Replacing feel with fact
Over recent years, the fraud landscape has changed considerably. Advances in technology and an increase in both the amount of data stored electronically and the number of services being delivered online has created opportunities for fraudsters and changed the way fraud is committed. This is particularly evident within the insurance industry, where fraudsters have evolved to operate across multiple channels and target insurance companies using a variety of modus operandi that span claims, underwriting and billing.
As a result, fraud detection has evolved significantly over the past few years. The amount of data available to organisations to assist in the fight against fraud has also grown and so too has the appetite of investigators who are now keen to access more and more data sources to help understand insurance fraud risk. Fraud detection and investigation, therefore, now utilises a number of different approaches that go well beyond simple red flags. Furthermore, some organisations have taken on more of a policing type approach with focus given to using intelligence to assist in detecting fraudulent activity.
The importance of intelligence gathering in helping to identify and disrupt fraud and financial crime was discussed at the 2020 Annual Insurance Crime Bureau Conference, in Midrand, in March by speaker Nick Feast, SAS Fraud and Financial Crime Specialist, Fraud and Security Intelligence for EMEA and AP.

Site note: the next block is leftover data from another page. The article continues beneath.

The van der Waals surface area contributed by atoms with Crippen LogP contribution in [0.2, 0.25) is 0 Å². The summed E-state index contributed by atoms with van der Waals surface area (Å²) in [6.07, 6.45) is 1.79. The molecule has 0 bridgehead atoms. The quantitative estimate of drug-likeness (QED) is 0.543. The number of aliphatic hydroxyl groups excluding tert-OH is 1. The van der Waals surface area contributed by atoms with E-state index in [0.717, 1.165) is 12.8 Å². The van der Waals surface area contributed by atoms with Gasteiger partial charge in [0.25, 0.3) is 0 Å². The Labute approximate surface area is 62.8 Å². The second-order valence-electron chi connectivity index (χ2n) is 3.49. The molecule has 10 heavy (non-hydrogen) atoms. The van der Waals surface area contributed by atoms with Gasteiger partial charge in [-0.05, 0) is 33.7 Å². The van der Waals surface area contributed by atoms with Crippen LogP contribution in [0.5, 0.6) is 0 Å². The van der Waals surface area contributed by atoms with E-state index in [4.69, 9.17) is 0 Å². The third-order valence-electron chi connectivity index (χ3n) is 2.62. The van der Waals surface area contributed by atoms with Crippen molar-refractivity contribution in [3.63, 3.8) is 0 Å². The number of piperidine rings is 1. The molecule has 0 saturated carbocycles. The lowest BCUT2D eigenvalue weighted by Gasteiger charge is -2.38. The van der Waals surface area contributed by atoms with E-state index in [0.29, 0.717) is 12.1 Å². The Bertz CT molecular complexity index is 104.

“Different types of financial fraud exist in the insurance sector,” said Feast. “For example, fraud can range from acts of misrepresentation in insurance claims or at point of quote to internal fraud, such as employees taking data out of their workplace or brokers falsifying information.” Although these fraud typologies remain important and prevalent and are the usual focus for discussions around insurance fraud detection, Feast suggested SAS has seen an increase in the number of organisations that are focusing on the process of investigation and, in particular, intelligence management.